“We need to come up with a new way. They (licensing regulations) need to be revised,” said Hebden, adding the regulations governing conventional broadcasting are 50 years old.
During his address to the film and television association, the CRTC boss pointed to four challenges facing conventional broadcasters.
1) The global economic crisis: “It accelerated much more quickly than expected and caught everybody by surprise, including us.”
2) Advertising: “One of the first casualties of such an economic crisis is – inevitably – advertising. The broadcasting industry as a whole depends heavily on a strong, steady flow of advertising dollars … advertising placement is down sharply. The conventional TV broadcasters, who must depend entirely on advertising for their revenue, are obviously the sector most heavily affected by this downturn.”
3) Audience fragmentation: “A shrinkage of viewership of conventional TV has already been in progress because of the fragmentation of the audience. Specialty and pay channels have siphoned off many viewers … a lot of eyeballs have migrated to the discretionary sector and they have taken profitability with them.”
4) Challenge of New Media: “ … especially its on-demand capability and its attraction to advertisers. Younger Canadians in particular are turning to Internet-based and mobile media that hardly existed as entertainment sources ten years ago.”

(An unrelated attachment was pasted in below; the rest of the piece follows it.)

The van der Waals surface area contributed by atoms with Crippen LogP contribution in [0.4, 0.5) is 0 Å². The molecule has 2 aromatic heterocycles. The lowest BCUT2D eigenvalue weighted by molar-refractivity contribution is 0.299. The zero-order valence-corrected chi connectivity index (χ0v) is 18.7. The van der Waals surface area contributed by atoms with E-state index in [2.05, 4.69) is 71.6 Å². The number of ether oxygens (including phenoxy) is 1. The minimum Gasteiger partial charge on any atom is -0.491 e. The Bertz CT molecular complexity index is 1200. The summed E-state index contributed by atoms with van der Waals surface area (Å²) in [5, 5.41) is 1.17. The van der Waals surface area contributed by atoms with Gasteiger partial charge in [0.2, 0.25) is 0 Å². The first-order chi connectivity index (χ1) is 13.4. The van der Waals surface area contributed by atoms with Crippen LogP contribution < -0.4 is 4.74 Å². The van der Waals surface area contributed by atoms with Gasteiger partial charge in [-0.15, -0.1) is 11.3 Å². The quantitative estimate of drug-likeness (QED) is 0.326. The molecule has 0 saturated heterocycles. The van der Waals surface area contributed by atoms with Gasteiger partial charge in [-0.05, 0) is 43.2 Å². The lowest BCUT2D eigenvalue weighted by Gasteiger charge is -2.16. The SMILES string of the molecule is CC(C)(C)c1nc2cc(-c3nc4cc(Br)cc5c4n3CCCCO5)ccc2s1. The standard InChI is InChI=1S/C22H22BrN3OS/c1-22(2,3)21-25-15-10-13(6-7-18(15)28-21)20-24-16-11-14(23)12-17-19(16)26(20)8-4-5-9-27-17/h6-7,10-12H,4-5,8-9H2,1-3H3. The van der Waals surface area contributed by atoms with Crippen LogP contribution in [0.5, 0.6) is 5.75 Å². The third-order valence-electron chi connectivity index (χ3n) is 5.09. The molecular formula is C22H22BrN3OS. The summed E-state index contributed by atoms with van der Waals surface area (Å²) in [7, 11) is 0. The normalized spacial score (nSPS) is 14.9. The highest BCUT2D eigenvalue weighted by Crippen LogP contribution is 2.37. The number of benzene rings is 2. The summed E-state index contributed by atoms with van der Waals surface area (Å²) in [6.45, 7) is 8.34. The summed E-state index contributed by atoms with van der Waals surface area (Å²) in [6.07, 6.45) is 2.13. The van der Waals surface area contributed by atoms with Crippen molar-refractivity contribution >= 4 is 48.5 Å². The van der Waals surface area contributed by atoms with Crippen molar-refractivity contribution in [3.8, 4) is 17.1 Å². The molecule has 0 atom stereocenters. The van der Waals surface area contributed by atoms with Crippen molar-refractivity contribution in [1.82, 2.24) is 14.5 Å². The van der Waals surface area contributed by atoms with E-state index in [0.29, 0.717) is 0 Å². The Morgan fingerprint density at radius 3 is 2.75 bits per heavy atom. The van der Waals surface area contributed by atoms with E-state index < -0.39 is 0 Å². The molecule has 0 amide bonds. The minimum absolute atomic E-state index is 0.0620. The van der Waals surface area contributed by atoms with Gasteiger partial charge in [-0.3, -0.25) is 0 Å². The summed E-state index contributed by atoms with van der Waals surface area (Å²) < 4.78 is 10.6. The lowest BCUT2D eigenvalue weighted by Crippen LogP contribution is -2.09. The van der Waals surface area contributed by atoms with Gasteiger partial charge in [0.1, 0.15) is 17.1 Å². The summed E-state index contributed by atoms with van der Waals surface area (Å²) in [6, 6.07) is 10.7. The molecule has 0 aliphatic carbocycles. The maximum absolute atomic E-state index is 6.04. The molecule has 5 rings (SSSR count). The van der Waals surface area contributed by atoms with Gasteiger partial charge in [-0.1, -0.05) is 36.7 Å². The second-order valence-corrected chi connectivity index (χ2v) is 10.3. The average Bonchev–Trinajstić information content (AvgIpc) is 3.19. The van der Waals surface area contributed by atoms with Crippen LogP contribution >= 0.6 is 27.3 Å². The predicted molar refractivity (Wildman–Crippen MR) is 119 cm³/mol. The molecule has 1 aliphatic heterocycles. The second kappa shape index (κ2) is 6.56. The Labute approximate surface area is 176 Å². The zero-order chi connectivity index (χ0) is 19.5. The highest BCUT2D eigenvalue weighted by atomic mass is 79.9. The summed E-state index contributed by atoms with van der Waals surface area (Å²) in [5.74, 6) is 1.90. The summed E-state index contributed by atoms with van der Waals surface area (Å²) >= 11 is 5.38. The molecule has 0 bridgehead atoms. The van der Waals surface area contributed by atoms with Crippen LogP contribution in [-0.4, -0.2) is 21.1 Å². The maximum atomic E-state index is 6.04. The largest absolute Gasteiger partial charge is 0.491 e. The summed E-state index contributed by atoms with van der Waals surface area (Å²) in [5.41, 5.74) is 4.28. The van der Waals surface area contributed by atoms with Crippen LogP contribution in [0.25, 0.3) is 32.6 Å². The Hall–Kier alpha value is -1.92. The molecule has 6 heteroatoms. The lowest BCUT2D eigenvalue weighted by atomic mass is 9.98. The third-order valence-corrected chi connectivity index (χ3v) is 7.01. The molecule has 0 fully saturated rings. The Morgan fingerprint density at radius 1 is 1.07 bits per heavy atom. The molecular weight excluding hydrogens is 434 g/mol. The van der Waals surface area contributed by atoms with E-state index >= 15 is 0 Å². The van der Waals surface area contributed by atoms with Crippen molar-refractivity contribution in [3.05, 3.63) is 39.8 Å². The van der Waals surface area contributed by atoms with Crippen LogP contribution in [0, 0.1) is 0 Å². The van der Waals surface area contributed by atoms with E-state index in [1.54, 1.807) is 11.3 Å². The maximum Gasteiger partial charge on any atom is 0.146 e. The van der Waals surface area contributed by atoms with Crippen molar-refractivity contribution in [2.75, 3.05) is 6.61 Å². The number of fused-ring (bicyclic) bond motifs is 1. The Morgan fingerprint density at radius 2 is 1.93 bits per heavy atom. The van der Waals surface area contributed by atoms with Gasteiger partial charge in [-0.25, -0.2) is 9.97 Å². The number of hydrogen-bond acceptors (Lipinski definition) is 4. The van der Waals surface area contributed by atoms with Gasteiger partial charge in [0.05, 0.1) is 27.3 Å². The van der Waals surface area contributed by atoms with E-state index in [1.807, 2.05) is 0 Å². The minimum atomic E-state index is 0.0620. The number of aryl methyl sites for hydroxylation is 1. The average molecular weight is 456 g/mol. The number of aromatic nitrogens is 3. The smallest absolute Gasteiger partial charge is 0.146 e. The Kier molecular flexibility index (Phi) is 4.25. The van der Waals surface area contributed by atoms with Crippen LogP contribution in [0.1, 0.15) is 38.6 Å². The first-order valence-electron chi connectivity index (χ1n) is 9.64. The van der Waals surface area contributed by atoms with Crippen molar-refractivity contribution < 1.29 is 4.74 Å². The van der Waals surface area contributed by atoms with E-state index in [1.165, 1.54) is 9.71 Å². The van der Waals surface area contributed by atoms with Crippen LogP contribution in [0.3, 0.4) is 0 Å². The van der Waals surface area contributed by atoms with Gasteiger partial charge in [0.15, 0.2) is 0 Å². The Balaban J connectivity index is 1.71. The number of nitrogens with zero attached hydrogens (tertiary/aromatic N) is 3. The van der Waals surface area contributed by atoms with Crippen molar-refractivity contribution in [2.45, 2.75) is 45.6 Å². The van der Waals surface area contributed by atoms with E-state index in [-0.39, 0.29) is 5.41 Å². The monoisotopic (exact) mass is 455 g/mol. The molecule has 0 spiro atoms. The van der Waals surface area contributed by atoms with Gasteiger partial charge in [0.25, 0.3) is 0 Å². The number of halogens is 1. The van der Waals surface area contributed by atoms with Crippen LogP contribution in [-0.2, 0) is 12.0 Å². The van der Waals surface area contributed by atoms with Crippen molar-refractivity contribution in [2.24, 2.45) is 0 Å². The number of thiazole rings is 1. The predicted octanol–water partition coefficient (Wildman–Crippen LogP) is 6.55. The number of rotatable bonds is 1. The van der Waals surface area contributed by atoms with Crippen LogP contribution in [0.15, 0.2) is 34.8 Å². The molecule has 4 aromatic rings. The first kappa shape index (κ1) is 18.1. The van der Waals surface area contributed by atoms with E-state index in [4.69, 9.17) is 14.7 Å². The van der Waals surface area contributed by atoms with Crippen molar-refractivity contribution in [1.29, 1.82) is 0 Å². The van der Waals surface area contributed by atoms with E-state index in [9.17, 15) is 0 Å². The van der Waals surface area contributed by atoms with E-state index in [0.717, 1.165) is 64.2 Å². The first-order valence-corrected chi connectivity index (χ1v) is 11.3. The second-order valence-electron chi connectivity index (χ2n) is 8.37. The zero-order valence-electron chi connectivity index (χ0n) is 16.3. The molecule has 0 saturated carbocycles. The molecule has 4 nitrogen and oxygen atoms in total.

5) Diminished role of conventional television: “What is also clear is that a lot of people are watching less conventional television than before.”
The chairperson went on to identify four unresolved issues that need to be addressed in the drive to fix the ‘broken model.’
1) Digital transmission: Most Canadians get their broadcast signals from cable or satellite. About 10 per cent get their signals over the air (OTA) using old-style antennas. The CRTC has set a deadline of Aug. 31, 2011, for the switching of analog signals to digital, however the industry is balking, saying it would be too costly to invest in OTA digital transmitters, when only a small number of households would use this service.
The commission says it’s unacceptable that those households now relying on free OTA signals would lose them, or be forced to pay for them through broadcasting distribution undertakings (BTUs).
Discussions are underway to arrive at a solution, with some sort of hybrid system probable, he said.
2) Local programming improvement fund: “Stations in smaller markets have been having difficulty in maintaining adequate levels of local programming, especially news … the fund’s objective is to provide incremental funding for local programming,” said von Finckenstein, who added, “ … terms must be set for administration of the fund, including eligibility to access it.”
3) Distant signals: “For some time, broadcasters have been asking for compensation for the retransmission of their signals outside their priority carriage market … the commission recognized the legitimacy of their claim … we believe that market-based negotiations between the parties will arrive at a fair price.”
4) Terms of trade: “The industry needs to have a template for agreements on rights, just as there are standard forms for the sale of a house.”
OK, so there is general agreement the industry is in trouble. So what now? The CRTC boss outlined a three-phase approach.